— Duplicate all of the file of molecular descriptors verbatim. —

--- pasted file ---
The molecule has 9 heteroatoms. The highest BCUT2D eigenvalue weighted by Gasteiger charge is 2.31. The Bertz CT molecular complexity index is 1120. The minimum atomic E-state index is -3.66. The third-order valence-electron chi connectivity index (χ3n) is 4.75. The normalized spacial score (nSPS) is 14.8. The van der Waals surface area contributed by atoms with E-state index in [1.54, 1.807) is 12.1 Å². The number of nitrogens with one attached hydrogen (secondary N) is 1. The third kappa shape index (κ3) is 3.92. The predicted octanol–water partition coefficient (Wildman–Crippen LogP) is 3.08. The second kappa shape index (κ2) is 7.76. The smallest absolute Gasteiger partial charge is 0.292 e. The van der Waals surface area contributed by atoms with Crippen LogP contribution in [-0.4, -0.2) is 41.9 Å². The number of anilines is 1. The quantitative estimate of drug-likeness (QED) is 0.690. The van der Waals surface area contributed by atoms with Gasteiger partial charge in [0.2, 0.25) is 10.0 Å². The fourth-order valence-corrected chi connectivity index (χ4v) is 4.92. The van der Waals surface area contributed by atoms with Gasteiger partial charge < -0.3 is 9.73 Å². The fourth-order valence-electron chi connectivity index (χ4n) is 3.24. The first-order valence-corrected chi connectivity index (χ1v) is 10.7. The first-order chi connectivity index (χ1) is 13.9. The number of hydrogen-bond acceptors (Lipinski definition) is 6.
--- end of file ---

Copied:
The molecule has 9 heteroatoms. The highest BCUT2D eigenvalue weighted by Gasteiger charge is 2.31. The Bertz CT molecular complexity index is 1120. The minimum atomic E-state index is -3.66. The third-order valence-electron chi connectivity index (χ3n) is 4.75. The normalized spacial score (nSPS) is 14.8. The van der Waals surface area contributed by atoms with E-state index in [1.54, 1.807) is 12.1 Å². The number of nitrogens with one attached hydrogen (secondary N) is 1. The third kappa shape index (κ3) is 3.92. The predicted octanol–water partition coefficient (Wildman–Crippen LogP) is 3.08. The second kappa shape index (κ2) is 7.76. The smallest absolute Gasteiger partial charge is 0.292 e. The van der Waals surface area contributed by atoms with Crippen LogP contribution in [-0.4, -0.2) is 41.9 Å². The number of anilines is 1. The quantitative estimate of drug-likeness (QED) is 0.690. The van der Waals surface area contributed by atoms with Gasteiger partial charge in [0.2, 0.25) is 10.0 Å². The fourth-order valence-corrected chi connectivity index (χ4v) is 4.92. The van der Waals surface area contributed by atoms with Gasteiger partial charge < -0.3 is 9.73 Å². The fourth-order valence-electron chi connectivity index (χ4n) is 3.24. The first-order valence-corrected chi connectivity index (χ1v) is 10.7. The first-order chi connectivity index (χ1) is 13.9. The number of hydrogen-bond acceptors (Lipinski definition) is 6.